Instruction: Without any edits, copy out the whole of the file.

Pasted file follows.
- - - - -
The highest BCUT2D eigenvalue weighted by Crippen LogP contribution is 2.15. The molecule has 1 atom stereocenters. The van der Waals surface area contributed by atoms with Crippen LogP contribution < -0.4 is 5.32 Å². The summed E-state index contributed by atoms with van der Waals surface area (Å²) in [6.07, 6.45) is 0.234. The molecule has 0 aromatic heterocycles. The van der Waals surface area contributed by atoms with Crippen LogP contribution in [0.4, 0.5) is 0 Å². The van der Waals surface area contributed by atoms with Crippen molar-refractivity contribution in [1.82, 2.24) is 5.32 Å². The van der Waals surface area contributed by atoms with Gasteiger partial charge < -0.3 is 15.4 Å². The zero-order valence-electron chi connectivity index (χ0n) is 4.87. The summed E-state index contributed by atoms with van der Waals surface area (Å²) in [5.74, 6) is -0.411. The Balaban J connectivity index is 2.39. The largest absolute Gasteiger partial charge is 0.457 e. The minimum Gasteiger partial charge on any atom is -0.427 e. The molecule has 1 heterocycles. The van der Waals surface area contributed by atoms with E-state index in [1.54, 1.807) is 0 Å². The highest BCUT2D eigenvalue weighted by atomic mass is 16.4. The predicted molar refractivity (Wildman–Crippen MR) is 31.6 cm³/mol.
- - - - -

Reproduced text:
The highest BCUT2D eigenvalue weighted by Crippen LogP contribution is 2.15. The molecule has 1 atom stereocenters. The van der Waals surface area contributed by atoms with Crippen LogP contribution < -0.4 is 5.32 Å². The summed E-state index contributed by atoms with van der Waals surface area (Å²) in [6.07, 6.45) is 0.234. The molecule has 0 aromatic heterocycles. The van der Waals surface area contributed by atoms with Crippen LogP contribution in [0.4, 0.5) is 0 Å². The van der Waals surface area contributed by atoms with Crippen molar-refractivity contribution in [1.82, 2.24) is 5.32 Å². The van der Waals surface area contributed by atoms with Gasteiger partial charge < -0.3 is 15.4 Å². The zero-order valence-electron chi connectivity index (χ0n) is 4.87. The summed E-state index contributed by atoms with van der Waals surface area (Å²) in [5.74, 6) is -0.411. The Balaban J connectivity index is 2.39. The largest absolute Gasteiger partial charge is 0.457 e. The minimum Gasteiger partial charge on any atom is -0.427 e. The molecule has 1 heterocycles. The van der Waals surface area contributed by atoms with E-state index in [1.54, 1.807) is 0 Å². The highest BCUT2D eigenvalue weighted by atomic mass is 16.4. The predicted molar refractivity (Wildman–Crippen MR) is 31.6 cm³/mol.